By Camron Michael Amin
The Women's Awakening venture in past due Thirties Iran below Reza Shah Pahlavi is the focal point of this historic examine the emergence of the trendy thought of womanhood in Iran. Amin's huge examine confirms that Reza Shah's arguable try and forcibly westernize Iranian girls, and never the pre-revolutionary 1970's, marked the turning aspect for "the girl query" in Iran. Drawing on a mixture of archival information, oral historical past, diplomatic assets, and modern press experiences, Amin's is the 1st booklet to discover the Women's Awakening undertaking in such element. via illustrating Reza Shah's efforts either to emancipate and to manage Iranian ladies, the publication increases new questions about the connection among the Iranian country and its woman voters. Amin breaks new flooring within the research of Iranian historical past through reading the hyperlinks among kingdom coverage, pop culture, and person reminiscence. This hugely readable booklet additionally presents an important heritage for knowing the present debate among "hardliners" and "reformers" in Iran.
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Additional info for The Making of the Modern Iranian Woman: Gender, State Policy, and Popular Culture, 1865-1946
One of the most enduring legacies of the renewal movement was the articulation of modern Iranian nationalism. 28 However, a close reading of their 26 | The Making of the Modern Iranian Woman views on women shows them to have been primarily concerned with women’s role in the domestic sphere and to have been the true architects of “the patriarchal consensus” that Paidar identifies with the building of the modern nation-state in the twentieth century. 29 Akhundzadeh strongly criticized the ruling order in Iran as corrupt due to the despotic rule of the Qajar kings.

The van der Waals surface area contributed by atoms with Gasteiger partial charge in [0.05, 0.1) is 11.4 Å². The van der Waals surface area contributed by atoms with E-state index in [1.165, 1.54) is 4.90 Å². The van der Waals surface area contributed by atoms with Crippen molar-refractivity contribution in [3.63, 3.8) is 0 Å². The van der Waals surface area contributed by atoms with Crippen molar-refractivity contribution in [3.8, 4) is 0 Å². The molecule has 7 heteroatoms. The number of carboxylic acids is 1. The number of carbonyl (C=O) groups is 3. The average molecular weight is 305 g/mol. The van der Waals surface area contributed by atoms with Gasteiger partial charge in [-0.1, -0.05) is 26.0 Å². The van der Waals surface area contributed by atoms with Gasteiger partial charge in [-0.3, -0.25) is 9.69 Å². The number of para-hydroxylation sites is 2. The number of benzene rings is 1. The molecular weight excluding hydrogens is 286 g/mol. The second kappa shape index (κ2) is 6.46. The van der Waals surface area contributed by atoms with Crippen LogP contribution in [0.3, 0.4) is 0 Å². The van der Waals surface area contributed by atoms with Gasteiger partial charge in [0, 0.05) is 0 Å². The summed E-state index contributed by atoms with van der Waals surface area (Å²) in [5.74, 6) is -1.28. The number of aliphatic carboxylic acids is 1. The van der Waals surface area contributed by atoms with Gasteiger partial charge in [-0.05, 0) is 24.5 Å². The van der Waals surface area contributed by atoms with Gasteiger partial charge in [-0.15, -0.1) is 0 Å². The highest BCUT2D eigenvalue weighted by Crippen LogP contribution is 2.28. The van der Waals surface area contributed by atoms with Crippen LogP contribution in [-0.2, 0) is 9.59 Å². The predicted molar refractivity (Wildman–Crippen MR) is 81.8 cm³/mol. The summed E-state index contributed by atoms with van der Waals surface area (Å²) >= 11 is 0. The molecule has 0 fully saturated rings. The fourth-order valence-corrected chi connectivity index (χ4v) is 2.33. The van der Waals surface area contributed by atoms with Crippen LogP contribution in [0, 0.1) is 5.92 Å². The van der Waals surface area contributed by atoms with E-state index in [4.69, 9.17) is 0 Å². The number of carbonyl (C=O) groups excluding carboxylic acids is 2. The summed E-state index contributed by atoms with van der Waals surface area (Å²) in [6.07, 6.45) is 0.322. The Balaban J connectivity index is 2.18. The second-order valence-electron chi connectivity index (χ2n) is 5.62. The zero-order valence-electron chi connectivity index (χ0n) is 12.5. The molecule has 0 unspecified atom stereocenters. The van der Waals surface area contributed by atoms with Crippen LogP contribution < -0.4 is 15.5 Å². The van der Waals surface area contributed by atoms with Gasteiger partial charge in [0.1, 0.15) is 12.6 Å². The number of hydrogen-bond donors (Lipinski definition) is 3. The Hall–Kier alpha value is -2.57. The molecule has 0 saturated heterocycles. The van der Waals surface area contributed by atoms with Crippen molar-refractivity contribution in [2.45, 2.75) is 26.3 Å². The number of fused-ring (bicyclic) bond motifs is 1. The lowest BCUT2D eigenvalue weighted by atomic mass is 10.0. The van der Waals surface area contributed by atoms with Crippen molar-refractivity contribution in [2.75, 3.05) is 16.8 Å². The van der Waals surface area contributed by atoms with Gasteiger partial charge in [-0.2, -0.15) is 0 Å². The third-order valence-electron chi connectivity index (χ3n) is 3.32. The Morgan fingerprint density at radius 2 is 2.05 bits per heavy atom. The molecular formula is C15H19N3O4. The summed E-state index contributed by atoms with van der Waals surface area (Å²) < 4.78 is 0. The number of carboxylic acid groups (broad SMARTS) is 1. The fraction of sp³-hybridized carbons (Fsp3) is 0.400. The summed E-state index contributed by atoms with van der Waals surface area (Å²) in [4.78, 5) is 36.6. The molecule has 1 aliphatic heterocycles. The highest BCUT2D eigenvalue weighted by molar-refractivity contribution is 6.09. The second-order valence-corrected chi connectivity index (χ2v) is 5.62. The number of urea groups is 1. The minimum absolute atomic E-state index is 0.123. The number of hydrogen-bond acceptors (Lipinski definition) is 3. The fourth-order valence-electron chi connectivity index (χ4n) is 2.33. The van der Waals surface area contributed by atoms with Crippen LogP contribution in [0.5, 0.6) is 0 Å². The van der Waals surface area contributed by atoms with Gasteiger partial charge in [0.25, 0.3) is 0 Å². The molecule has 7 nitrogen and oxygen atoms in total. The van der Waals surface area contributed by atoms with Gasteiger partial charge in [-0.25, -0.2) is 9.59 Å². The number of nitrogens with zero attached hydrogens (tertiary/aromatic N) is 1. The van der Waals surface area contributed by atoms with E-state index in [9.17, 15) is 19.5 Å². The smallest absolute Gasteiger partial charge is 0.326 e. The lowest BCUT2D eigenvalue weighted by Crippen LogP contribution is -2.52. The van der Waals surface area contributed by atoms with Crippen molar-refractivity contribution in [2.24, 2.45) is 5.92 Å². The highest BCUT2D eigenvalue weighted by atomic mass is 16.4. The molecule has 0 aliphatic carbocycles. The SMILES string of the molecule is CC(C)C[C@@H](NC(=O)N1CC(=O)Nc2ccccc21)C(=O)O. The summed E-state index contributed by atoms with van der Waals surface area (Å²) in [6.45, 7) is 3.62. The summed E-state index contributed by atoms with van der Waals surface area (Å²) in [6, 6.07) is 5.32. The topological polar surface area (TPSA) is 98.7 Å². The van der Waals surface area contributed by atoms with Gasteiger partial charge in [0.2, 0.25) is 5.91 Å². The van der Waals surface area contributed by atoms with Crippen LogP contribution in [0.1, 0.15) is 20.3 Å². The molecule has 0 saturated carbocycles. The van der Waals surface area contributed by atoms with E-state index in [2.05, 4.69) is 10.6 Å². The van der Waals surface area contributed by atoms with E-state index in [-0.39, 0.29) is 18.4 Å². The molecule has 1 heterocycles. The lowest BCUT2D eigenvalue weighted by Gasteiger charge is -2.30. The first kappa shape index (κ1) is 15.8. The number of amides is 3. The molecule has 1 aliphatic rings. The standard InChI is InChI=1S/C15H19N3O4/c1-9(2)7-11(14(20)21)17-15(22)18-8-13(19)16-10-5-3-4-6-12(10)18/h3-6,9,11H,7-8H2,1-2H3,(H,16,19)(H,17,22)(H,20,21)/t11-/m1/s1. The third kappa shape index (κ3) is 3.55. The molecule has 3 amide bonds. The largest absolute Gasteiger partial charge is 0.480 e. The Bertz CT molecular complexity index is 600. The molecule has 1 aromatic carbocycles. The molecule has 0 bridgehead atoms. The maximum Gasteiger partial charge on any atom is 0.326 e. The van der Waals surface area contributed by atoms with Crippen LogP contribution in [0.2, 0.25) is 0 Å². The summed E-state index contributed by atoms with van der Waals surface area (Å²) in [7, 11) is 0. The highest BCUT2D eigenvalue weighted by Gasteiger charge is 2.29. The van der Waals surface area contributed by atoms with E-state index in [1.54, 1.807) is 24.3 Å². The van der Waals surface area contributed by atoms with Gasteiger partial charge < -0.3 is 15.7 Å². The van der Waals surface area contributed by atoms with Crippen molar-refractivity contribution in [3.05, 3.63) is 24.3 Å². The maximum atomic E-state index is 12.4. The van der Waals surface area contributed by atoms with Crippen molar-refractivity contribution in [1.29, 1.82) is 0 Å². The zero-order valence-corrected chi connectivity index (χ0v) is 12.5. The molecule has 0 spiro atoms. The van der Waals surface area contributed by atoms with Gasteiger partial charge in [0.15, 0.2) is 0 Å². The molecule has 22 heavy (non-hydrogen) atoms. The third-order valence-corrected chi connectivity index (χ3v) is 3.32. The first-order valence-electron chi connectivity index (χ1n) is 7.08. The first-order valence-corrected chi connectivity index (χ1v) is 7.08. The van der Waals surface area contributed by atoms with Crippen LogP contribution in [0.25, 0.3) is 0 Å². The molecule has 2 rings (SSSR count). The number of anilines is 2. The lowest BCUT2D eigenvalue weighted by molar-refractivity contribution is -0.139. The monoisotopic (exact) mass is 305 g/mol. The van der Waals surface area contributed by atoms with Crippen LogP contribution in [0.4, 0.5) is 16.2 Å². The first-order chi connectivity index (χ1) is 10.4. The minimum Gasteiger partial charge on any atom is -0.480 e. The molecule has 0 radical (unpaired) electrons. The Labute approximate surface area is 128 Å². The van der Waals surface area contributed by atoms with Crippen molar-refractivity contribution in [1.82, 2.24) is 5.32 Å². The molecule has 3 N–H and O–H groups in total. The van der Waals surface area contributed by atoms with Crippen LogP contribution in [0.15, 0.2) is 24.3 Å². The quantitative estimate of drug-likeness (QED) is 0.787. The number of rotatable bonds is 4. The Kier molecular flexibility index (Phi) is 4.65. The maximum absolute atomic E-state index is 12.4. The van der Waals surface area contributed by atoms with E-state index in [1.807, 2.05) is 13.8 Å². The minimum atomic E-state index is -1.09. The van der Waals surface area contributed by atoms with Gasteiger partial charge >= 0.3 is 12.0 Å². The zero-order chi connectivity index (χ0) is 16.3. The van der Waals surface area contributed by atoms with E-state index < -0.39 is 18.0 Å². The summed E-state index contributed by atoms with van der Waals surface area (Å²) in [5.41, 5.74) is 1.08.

The parliamentary commission that drafted the law was headed by Mohammad Ali Forughi Zoka al-Molk, and in the course of the debate questions were directed toward him. Only one representative, Hajj Shaykh Mohammad Taqi Vakil al-Ra aya, questioned the ban: I will be bold and ask about that first part about forbidding women, who are part of God’s creation, from voting. If we are going to bar them from the vote, what logical reasons do we have for barring them from the vote? I will dare to say—that regardless of what we want, and [even] if we are bound to act [in accordance] with the Koran in all cases, those who do not want to can go [sic]; [they] are not forced to obey.
Her inherent lack of honor and intelligence required that the man responsible for her shield her from strange men, from suggestive parts of the Koran, and even from her own sexual desires (via circumcision). Although she was supposed to be treated with patience, she was not to be consulted on any matter, and it was her obligation to obey her husband in virtually all respects. Another work attributed to a cleric of the Safavid period, Mohammad Ebn Hosayn Khwansari (ca. 1710), was a satirical treatise called Aqa ed al-Nesa (The Beliefs of Women).